Compile Source Code- dbFlux (5/9)

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Hi, this is the fifth article in the series about dbFlux, the VSCode extension that helps you as an Oracle application developer to develop your applications quickly and efficiently. Last time it was about modifying tables.

Today we will talk about the core component of dbFlux. The thing you do most often in your daily work as a developer is probably compiling source code. In our case we are mostly talking about business logic, which we store as stored procedures or packages inside the database.

As soon as you have created a package with dbFlux, the easiest way is to use the command dbFLux: Create Object or the ShortCut Ctrl+Alt+C, you are able to compile it with dbFlux. Of course dbFlux does not compile here, but the database. dbFlux just takes the file and calls SQLPlus or SQLcl in the background with it.

I recommend you to use SQLPlus for this. Because of the fact that SQLcl is a java program and has to load its Java VM, the startup speed is much faster when using SQLPlus. To use SQLPlus just go to the settings of dbFLux and select it.

As soon as you call the command dbFlux: Create Object or Ctrl+Alt+C using the ShortCut, the current file is called with SQLPlus depending on its location in the directory tree. Of course it doesn't matter if you compile a package or create a view.

Since dbFLux is based on the directory definition of smartFS, see the first article in this series, the database connection that matches the directory is taken. That means files in the db/_setup folder will be called with the configured admin user, files in the db/<schema> folders will be called with exactly this user in SingleMode and in Multi- or FlexMode the ProxyUser (_depl) will connect to this schema. If you call SQL files outside these folders, you will be asked by dbFlux with which connection you want to execute this file.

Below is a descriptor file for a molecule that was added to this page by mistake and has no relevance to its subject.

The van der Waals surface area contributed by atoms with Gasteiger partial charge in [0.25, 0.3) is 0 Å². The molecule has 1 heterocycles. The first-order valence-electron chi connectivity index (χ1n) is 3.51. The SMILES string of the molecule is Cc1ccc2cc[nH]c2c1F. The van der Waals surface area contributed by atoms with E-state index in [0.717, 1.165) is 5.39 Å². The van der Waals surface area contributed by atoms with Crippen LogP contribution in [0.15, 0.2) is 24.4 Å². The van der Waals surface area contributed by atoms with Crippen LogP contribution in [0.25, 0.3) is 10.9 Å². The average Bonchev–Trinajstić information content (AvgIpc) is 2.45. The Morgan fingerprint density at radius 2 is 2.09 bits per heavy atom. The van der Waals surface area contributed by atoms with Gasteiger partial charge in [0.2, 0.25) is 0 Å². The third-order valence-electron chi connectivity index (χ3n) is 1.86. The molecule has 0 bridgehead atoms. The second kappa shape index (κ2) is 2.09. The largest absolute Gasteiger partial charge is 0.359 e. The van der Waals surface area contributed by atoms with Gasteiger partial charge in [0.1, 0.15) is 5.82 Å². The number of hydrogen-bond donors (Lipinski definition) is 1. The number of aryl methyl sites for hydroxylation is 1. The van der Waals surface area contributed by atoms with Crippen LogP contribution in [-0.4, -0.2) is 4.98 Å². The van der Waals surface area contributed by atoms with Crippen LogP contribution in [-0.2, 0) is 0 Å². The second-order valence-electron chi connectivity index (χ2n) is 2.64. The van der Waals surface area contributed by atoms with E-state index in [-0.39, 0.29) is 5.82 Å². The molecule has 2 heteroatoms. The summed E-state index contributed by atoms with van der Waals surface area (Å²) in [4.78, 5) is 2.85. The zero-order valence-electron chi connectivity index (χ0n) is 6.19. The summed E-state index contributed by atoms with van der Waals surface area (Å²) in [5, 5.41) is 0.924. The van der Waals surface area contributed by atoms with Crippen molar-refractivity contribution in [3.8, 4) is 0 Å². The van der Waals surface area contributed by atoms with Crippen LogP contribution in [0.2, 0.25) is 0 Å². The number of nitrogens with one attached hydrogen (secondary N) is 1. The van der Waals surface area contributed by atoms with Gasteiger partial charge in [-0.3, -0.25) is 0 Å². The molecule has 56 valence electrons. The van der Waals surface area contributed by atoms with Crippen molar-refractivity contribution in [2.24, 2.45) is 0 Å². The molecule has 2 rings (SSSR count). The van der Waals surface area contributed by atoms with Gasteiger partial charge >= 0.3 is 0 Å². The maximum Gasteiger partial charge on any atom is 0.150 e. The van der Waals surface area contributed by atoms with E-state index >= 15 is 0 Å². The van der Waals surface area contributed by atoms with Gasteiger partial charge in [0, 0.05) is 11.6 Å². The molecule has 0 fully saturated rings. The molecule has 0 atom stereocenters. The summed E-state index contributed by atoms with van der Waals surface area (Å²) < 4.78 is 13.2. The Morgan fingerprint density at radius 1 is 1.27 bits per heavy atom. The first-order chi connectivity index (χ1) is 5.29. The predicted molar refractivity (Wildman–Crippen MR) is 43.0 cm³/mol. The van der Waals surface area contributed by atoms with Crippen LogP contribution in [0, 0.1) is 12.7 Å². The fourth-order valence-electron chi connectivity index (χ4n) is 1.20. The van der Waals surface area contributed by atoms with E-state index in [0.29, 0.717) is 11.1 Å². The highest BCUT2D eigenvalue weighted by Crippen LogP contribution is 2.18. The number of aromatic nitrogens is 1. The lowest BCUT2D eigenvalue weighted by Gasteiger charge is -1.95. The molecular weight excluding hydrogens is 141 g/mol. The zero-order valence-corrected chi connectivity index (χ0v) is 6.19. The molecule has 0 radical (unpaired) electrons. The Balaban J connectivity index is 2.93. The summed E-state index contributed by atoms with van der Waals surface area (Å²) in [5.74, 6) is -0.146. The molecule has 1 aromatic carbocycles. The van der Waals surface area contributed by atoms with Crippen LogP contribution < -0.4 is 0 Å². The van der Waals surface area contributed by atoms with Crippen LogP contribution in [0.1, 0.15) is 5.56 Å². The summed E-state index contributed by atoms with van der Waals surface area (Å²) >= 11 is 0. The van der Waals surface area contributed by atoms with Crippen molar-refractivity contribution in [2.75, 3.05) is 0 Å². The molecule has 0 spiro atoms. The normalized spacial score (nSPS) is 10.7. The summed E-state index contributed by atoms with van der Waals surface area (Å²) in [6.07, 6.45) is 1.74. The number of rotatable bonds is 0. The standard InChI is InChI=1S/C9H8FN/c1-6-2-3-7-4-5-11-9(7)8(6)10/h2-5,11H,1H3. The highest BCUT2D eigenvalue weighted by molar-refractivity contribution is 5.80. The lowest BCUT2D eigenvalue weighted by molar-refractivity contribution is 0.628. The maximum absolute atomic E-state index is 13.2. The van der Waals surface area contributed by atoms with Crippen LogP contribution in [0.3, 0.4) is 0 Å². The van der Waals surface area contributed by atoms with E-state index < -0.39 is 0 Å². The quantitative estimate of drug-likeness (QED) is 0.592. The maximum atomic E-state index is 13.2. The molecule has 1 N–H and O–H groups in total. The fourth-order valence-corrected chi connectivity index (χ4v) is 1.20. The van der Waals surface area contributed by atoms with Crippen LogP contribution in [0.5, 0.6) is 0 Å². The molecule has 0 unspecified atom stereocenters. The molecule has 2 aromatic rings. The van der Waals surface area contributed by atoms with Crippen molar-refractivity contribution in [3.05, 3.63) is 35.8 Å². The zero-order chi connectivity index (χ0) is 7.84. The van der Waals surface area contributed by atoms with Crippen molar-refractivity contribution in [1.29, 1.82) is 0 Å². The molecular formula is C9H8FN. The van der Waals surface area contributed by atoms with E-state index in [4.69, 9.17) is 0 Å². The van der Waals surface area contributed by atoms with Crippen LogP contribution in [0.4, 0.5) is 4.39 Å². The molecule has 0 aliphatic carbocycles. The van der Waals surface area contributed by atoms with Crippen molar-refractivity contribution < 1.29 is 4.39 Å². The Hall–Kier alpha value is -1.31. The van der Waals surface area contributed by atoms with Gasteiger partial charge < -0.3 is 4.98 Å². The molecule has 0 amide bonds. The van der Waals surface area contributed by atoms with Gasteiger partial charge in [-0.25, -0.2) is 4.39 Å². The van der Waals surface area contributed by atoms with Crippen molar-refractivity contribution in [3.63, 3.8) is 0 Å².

As soon as you compile a file, the internal terminal opens within VSCode, which you have to configure with bash as default terminal in any case. If there were no errors, this is of course confirmed with "green".

If you have made an error and the package cannot be compiled for example, dbFLux will show the related errors on the console and also in the problem panel. In both cases you can click on the error or the appropriate file and you will get the focus directly to the correct file set at the correct line. Furthermore, the file will also be highlighted in color (red) in the explorer, as well as the corresponding location in the code.

dbFlux has also the possibility to show warning. This must be activated in the settings. Additionally you have the possibility to exclude warnings.

Another hilghlight of dbFlux is the possibility to compile a certain or all defined schemas. Especially if you have made changes in a schema and this may lead to errors in dependent methods or views etc..
With the command dbFLux: Compile Selected Schemas or the ShortCut Shift+Alt+B dbFLux shows the list of available schemas and here you can select one or all. Then you can choose if you want to compile all or only invalid objects.

Any files that fail to compile in the database will now be marked in red accordingly and the errors will be displayed in the terminal and also within the problem panel.

That's it for today. Next time it's about the direct support for editing the static files.

List of the single articles of this series:
1. Initialize Workspace
2. Create Database Objects
3. Configure Custom Trigger Runs
4. Modify Table
5. Compile Source Code